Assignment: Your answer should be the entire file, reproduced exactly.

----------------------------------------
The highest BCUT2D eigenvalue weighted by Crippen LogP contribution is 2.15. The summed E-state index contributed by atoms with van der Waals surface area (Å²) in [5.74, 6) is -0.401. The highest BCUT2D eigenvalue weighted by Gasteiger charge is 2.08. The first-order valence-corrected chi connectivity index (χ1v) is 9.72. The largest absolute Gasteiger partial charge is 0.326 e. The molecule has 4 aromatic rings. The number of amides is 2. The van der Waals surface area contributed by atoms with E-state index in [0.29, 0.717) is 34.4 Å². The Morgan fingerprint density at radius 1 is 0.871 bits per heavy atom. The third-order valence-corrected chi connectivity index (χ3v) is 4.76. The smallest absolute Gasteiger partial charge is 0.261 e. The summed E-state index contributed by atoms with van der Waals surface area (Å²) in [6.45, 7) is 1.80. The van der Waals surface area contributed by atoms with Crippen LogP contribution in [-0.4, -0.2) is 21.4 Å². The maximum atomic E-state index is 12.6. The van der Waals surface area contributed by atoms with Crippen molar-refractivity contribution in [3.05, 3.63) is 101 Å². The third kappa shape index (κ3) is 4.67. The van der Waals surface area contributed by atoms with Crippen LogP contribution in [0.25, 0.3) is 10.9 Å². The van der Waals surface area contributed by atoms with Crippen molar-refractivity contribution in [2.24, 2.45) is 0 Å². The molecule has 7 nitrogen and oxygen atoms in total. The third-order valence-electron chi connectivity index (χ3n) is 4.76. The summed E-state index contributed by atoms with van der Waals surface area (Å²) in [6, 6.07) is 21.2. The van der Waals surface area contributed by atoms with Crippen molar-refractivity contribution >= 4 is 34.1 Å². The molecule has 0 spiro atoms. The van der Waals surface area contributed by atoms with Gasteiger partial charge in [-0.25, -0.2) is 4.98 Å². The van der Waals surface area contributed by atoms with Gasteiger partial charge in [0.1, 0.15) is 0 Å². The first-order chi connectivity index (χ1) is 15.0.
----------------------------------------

The highest BCUT2D eigenvalue weighted by Crippen LogP contribution is 2.15. The summed E-state index contributed by atoms with van der Waals surface area (Å²) in [5.74, 6) is -0.401. The highest BCUT2D eigenvalue weighted by Gasteiger charge is 2.08. The first-order valence-corrected chi connectivity index (χ1v) is 9.72. The largest absolute Gasteiger partial charge is 0.326 e. The molecule has 4 aromatic rings. The number of amides is 2. The van der Waals surface area contributed by atoms with E-state index in [0.29, 0.717) is 34.4 Å². The Morgan fingerprint density at radius 1 is 0.871 bits per heavy atom. The third-order valence-corrected chi connectivity index (χ3v) is 4.76. The smallest absolute Gasteiger partial charge is 0.261 e. The summed E-state index contributed by atoms with van der Waals surface area (Å²) in [6.45, 7) is 1.80. The van der Waals surface area contributed by atoms with Crippen LogP contribution in [-0.4, -0.2) is 21.4 Å². The maximum atomic E-state index is 12.6. The van der Waals surface area contributed by atoms with Crippen molar-refractivity contribution in [3.05, 3.63) is 101 Å². The third kappa shape index (κ3) is 4.67. The van der Waals surface area contributed by atoms with Crippen LogP contribution in [0.25, 0.3) is 10.9 Å². The van der Waals surface area contributed by atoms with Crippen molar-refractivity contribution in [2.24, 2.45) is 0 Å². The molecule has 7 nitrogen and oxygen atoms in total. The third-order valence-electron chi connectivity index (χ3n) is 4.76. The summed E-state index contributed by atoms with van der Waals surface area (Å²) in [6, 6.07) is 21.2. The van der Waals surface area contributed by atoms with Crippen molar-refractivity contribution >= 4 is 34.1 Å². The molecule has 0 spiro atoms. The van der Waals surface area contributed by atoms with Gasteiger partial charge in [-0.25, -0.2) is 4.98 Å². The van der Waals surface area contributed by atoms with Gasteiger partial charge in [0.1, 0.15) is 0 Å². The first-order chi connectivity index (χ1) is 15.0.